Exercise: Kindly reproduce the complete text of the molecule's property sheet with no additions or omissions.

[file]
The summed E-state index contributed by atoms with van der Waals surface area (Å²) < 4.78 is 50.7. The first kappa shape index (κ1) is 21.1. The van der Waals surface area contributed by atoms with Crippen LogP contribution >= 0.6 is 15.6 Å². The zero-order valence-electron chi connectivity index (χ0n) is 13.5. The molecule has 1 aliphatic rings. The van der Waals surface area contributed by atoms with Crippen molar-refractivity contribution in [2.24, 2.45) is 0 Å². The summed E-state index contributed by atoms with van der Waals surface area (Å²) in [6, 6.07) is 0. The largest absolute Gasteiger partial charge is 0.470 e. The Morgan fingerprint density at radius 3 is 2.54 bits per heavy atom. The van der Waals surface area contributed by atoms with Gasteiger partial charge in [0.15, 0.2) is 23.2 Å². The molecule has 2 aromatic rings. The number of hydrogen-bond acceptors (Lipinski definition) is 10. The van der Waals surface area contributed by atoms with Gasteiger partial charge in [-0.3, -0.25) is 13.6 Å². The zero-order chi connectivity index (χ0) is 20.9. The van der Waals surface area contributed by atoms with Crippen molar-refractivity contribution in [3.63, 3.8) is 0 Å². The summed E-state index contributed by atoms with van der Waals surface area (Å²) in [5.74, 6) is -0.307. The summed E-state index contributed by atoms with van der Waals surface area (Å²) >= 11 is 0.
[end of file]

The summed E-state index contributed by atoms with van der Waals surface area (Å²) < 4.78 is 50.7. The first kappa shape index (κ1) is 21.1. The van der Waals surface area contributed by atoms with Crippen LogP contribution >= 0.6 is 15.6 Å². The zero-order valence-electron chi connectivity index (χ0n) is 13.5. The molecule has 1 aliphatic rings. The van der Waals surface area contributed by atoms with Crippen molar-refractivity contribution in [2.24, 2.45) is 0 Å². The summed E-state index contributed by atoms with van der Waals surface area (Å²) in [6, 6.07) is 0. The largest absolute Gasteiger partial charge is 0.470 e. The Morgan fingerprint density at radius 3 is 2.54 bits per heavy atom. The van der Waals surface area contributed by atoms with Gasteiger partial charge in [0.15, 0.2) is 23.2 Å². The molecule has 2 aromatic rings. The number of hydrogen-bond acceptors (Lipinski definition) is 10. The van der Waals surface area contributed by atoms with Gasteiger partial charge in [-0.3, -0.25) is 13.6 Å². The zero-order chi connectivity index (χ0) is 20.9. The van der Waals surface area contributed by atoms with Crippen molar-refractivity contribution in [3.63, 3.8) is 0 Å². The summed E-state index contributed by atoms with van der Waals surface area (Å²) in [5.74, 6) is -0.307. The summed E-state index contributed by atoms with van der Waals surface area (Å²) >= 11 is 0.